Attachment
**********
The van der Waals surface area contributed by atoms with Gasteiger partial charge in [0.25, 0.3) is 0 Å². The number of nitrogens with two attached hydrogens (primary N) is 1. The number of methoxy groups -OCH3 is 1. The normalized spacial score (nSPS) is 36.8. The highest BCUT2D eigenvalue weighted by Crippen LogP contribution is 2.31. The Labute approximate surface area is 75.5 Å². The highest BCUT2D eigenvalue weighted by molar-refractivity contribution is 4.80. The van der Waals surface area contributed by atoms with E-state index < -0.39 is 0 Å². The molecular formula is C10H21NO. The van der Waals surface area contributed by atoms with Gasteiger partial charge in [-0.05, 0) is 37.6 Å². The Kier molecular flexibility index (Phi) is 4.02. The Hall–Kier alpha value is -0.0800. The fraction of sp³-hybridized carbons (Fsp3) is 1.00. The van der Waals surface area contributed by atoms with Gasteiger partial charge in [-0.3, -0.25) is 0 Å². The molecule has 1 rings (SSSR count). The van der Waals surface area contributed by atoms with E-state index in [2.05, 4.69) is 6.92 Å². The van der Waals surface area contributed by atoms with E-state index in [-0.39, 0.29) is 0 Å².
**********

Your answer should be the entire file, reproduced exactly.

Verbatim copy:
The van der Waals surface area contributed by atoms with Gasteiger partial charge in [0.25, 0.3) is 0 Å². The number of nitrogens with two attached hydrogens (primary N) is 1. The number of methoxy groups -OCH3 is 1. The normalized spacial score (nSPS) is 36.8. The highest BCUT2D eigenvalue weighted by Crippen LogP contribution is 2.31. The Labute approximate surface area is 75.5 Å². The highest BCUT2D eigenvalue weighted by molar-refractivity contribution is 4.80. The van der Waals surface area contributed by atoms with E-state index < -0.39 is 0 Å². The molecular formula is C10H21NO. The van der Waals surface area contributed by atoms with Gasteiger partial charge in [-0.05, 0) is 37.6 Å². The Kier molecular flexibility index (Phi) is 4.02. The Hall–Kier alpha value is -0.0800. The fraction of sp³-hybridized carbons (Fsp3) is 1.00. The van der Waals surface area contributed by atoms with Gasteiger partial charge in [-0.3, -0.25) is 0 Å². The molecule has 1 rings (SSSR count). The van der Waals surface area contributed by atoms with E-state index in [2.05, 4.69) is 6.92 Å². The van der Waals surface area contributed by atoms with E-state index in [-0.39, 0.29) is 0 Å².